A few months back, my editor sent me a link to the Carpinteria City Council’s online agenda with a somewhat cryptic “Have you seen this?” message. Wondering if I had missed some important issue that I ought to know about (stray dogs! spay/neuter!), I responded, “No, why?” (I also figured this was her way of hinting that I ought to write more about Summerland-area issues, given the name of this column.) In her reply, I got treated to an interesting perspective on the whole issue of living in a little — town? community? something — with an independent identity but no governing power.
The gist of my editor’s follow up emails was this: Why doesn’t Summerland join Carpinteria? I think she was thinking along the lines of those who live in Noleta but would like to attach themselves to Goleta for the presumptive benefits that accrue from being part of a city. Which led me to wonder: What are those benefits, if any?
Summerland in its current configuration is … well, I’m not sure what it is. We are definitely in unincorporated Santa Barbara County — like numerous other areas without names, and some others that have names but no separate municipal codes or city councils. (Los Olivos and Los Alamos fall into this category, too, as does that part of Montecito that isn’t inside the Santa Barbara city limits.) Summerland is part of the Carpinteria-Summerland School District, but the Montecito Water District. We have a Board of Architectural Review, but it’s advisory only. And we have our quirky little Summerland Citizens Association — but it’s a dues-based membership organization with absolutely no binding governing power over anything other than hosting various potlucks and inviting various officials to come speak about Summerland-related things from freeway expansion to recreational use of Lookout Park.
I suppose Summerland could incorporate on its own, as Goleta finally did. But once you do that, you have to have your own government, laws, and services. That’s not very sustainable for a small community. It’s just not worth the work, if you have a county to do it for you.
On the other hand, cities and townships do have the power to make their own rules — and sometimes that means different (and better) rules than everyone else around you has. For example, the City of Carpinteria recently passed a ban on single-use plastic shopping bags — and at long last, it looks as if the City of Santa Barbara will do the same. I find myself periodically showing up at Santa Barbara City Council meetings to lobby on issues like the plastic bag ban because, even though I don’t vote in Santa Barbara, much of my life is spent there and its policies are important to me. Though I have yet to attend a Carp City Council meeting, I knocked on doors and held signs to help defeat Measure J (which would have allowed Venoco to put up a 140-foot drilling rig next to Carpinteria City Hall to slant drill out to sea for oil). What happens in nearby cities does affect those who live outside their limits — and having a smaller, manageably sized government system to deal with means you can have a real impact.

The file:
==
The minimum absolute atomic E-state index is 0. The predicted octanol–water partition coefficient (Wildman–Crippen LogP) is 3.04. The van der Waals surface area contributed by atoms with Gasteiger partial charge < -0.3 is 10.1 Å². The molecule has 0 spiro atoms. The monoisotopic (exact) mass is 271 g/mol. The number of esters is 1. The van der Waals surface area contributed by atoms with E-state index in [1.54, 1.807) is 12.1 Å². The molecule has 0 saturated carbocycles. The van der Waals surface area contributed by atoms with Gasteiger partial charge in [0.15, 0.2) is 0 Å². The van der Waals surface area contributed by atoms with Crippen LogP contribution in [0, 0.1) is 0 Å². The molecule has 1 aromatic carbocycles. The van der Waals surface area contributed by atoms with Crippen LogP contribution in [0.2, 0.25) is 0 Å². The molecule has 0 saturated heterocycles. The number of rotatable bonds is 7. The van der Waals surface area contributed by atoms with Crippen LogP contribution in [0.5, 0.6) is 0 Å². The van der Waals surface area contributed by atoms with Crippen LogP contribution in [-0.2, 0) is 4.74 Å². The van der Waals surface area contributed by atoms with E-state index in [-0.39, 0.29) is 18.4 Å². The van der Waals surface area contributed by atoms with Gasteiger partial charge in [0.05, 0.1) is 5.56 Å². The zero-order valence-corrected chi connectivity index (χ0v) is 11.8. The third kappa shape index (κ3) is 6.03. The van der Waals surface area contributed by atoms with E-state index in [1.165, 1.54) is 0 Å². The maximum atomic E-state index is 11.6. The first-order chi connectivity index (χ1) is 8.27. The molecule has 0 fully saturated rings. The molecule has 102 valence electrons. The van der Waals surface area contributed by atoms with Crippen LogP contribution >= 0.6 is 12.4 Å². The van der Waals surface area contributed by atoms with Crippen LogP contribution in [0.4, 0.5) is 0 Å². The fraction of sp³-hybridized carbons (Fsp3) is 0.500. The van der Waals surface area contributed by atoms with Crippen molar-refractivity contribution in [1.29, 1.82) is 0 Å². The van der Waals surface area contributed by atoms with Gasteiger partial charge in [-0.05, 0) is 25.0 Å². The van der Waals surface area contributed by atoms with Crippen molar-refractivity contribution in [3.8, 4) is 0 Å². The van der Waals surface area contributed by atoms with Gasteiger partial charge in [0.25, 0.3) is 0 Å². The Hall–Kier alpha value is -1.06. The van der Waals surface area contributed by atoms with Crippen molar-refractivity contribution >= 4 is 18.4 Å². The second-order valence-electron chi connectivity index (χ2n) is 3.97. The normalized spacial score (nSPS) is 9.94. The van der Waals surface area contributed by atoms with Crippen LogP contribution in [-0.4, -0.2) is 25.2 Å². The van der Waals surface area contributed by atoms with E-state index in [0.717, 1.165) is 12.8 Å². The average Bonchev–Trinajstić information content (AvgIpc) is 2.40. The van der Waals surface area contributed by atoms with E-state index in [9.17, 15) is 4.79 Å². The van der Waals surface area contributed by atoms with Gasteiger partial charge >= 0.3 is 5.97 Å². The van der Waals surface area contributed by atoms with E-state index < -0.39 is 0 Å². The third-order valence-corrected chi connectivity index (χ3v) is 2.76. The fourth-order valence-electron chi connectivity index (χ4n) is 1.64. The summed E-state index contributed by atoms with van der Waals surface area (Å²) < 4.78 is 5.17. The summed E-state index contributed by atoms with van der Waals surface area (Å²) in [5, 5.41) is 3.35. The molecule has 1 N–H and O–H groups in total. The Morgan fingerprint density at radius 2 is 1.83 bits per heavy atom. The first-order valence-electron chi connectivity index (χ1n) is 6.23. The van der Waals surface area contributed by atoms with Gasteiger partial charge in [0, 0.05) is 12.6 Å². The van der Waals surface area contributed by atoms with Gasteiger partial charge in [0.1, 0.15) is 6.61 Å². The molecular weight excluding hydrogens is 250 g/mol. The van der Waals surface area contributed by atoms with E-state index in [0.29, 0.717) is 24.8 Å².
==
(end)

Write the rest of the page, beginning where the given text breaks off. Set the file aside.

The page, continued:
Still, all in all, I’m pretty happy to be in a little town/community/whatever that is both independent and without governance. If we were attached to Carp or Santa Barbara, well, yes, I’d get to vote in their council elections, but then I’d also have the burden of attending their council meetings more often. Even worse, people would keep pressuring me to run for office — a job for which I am singularly unsuited, not being a masochist.
Santa Barbara County is small enough that its government is responsive. I’ve met with every Supervisor and the CEO, know several department heads, and am confident that my voice is heard, even if it is just one among 400,000. That’s good enough for me.
As for Summerland as an entity: Well, you notice that I don’t write much about Summerland issues because there simply aren’t that many. New sidewalks and slant parking? Hardly worth a paragraph, much less an entire column. No, I kind of like it that Summerland is in its own limbo of nothingness, governance-wise. Like our post-office-only mail delivery, it makes us a little different, a little less of a link in the chain.